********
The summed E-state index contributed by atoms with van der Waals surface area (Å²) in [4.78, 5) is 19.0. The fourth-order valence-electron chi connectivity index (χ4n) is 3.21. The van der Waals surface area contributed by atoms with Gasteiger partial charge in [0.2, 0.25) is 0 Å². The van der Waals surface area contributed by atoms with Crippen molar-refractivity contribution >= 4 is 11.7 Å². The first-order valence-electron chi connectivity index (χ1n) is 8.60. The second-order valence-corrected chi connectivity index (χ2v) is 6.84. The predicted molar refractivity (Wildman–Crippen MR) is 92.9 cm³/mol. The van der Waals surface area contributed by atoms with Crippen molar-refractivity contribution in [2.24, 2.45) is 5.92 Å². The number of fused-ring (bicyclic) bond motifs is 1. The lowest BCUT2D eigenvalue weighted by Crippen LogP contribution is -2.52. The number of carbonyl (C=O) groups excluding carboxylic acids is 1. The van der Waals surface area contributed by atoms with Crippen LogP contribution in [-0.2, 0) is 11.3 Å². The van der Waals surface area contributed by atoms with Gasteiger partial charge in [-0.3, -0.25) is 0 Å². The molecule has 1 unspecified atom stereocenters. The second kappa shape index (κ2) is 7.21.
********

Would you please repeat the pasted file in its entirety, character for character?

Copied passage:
The summed E-state index contributed by atoms with van der Waals surface area (Å²) in [4.78, 5) is 19.0. The fourth-order valence-electron chi connectivity index (χ4n) is 3.21. The van der Waals surface area contributed by atoms with Gasteiger partial charge in [0.2, 0.25) is 0 Å². The van der Waals surface area contributed by atoms with Crippen molar-refractivity contribution >= 4 is 11.7 Å². The first-order valence-electron chi connectivity index (χ1n) is 8.60. The second-order valence-corrected chi connectivity index (χ2v) is 6.84. The predicted molar refractivity (Wildman–Crippen MR) is 92.9 cm³/mol. The van der Waals surface area contributed by atoms with Crippen molar-refractivity contribution in [2.24, 2.45) is 5.92 Å². The number of fused-ring (bicyclic) bond motifs is 1. The lowest BCUT2D eigenvalue weighted by Crippen LogP contribution is -2.52. The number of carbonyl (C=O) groups excluding carboxylic acids is 1. The van der Waals surface area contributed by atoms with Crippen LogP contribution in [-0.2, 0) is 11.3 Å². The van der Waals surface area contributed by atoms with Gasteiger partial charge in [-0.3, -0.25) is 0 Å². The molecule has 1 unspecified atom stereocenters. The second kappa shape index (κ2) is 7.21.